Catalonia faced a massive security response from Spanish officials as it tried to hold a long-awaited independence referendum on Sunday.
At least 760 people were injured when Spanish police and security forces tried to prevent Catalans from voting.
Authorities donned riot gear, confiscated ballot boxes, shot residents with rubber bullets and dragged voters from the polls.
Catalonia is one of the wealthiest regions in Spain. The autonomous region has its own distinct language and culture. Catalans say the Spanish government is benefiting from the region's prosperity but not allowing its citizens political freedom.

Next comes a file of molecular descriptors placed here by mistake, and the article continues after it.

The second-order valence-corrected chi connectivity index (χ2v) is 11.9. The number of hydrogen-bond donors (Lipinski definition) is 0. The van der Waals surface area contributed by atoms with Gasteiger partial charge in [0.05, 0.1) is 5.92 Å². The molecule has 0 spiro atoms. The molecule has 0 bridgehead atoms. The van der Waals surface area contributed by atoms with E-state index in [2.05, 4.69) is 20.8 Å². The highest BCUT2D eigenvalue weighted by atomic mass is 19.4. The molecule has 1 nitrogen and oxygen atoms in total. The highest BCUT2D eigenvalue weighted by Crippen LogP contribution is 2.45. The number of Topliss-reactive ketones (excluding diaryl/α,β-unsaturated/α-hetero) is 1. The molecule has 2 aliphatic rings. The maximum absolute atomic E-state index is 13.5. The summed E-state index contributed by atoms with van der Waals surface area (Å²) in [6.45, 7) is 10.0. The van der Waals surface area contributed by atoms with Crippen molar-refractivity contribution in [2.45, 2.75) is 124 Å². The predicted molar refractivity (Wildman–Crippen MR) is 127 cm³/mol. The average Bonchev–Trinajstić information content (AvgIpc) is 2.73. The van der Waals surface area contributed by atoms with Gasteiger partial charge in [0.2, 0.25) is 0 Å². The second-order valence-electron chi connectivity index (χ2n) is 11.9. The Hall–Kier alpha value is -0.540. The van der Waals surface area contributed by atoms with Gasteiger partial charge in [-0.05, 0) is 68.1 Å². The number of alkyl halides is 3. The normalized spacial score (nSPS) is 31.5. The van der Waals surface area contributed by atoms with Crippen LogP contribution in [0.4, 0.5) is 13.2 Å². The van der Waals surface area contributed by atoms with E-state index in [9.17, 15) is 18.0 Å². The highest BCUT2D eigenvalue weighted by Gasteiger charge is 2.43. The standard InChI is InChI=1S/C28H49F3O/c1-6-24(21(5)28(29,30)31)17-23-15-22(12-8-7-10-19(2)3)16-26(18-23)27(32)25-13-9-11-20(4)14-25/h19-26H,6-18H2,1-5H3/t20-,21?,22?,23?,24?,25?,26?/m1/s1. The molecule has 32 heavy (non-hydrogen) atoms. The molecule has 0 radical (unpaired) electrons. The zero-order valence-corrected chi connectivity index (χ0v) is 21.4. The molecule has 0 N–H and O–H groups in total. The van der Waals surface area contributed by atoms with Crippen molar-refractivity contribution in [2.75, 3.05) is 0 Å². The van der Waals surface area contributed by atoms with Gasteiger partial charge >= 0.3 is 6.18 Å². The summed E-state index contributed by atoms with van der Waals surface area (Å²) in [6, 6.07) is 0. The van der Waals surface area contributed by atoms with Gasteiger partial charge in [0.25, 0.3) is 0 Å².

It's a fight that, in some ways, goes all the way back to the 1700s, when King Philip V of Spain captured Catalonia's capital, Barcelona, spurring Catalans to seek independence.
They made some progress, but in 1939 Spanish dictator Francisco Franco began attempting to eradicate Catalan nationalism, and with it the Catalan language and institutions.
He killed thousands of its citizens. But when he died in 1975, the fight for independence began again.
As of Sunday afternoon, referendum results hadn't been officially released. But both the Catalans and the Spanish government are declaring some forms of early victory.
The Spanish government declared the referendum unconstitutional prior to the vote and now says it was successfully disrupted.
But the Catalan president said the Spanish State has "lost a lot more than it had already lost, and Catalan citizens have won a lot more than they had won until now."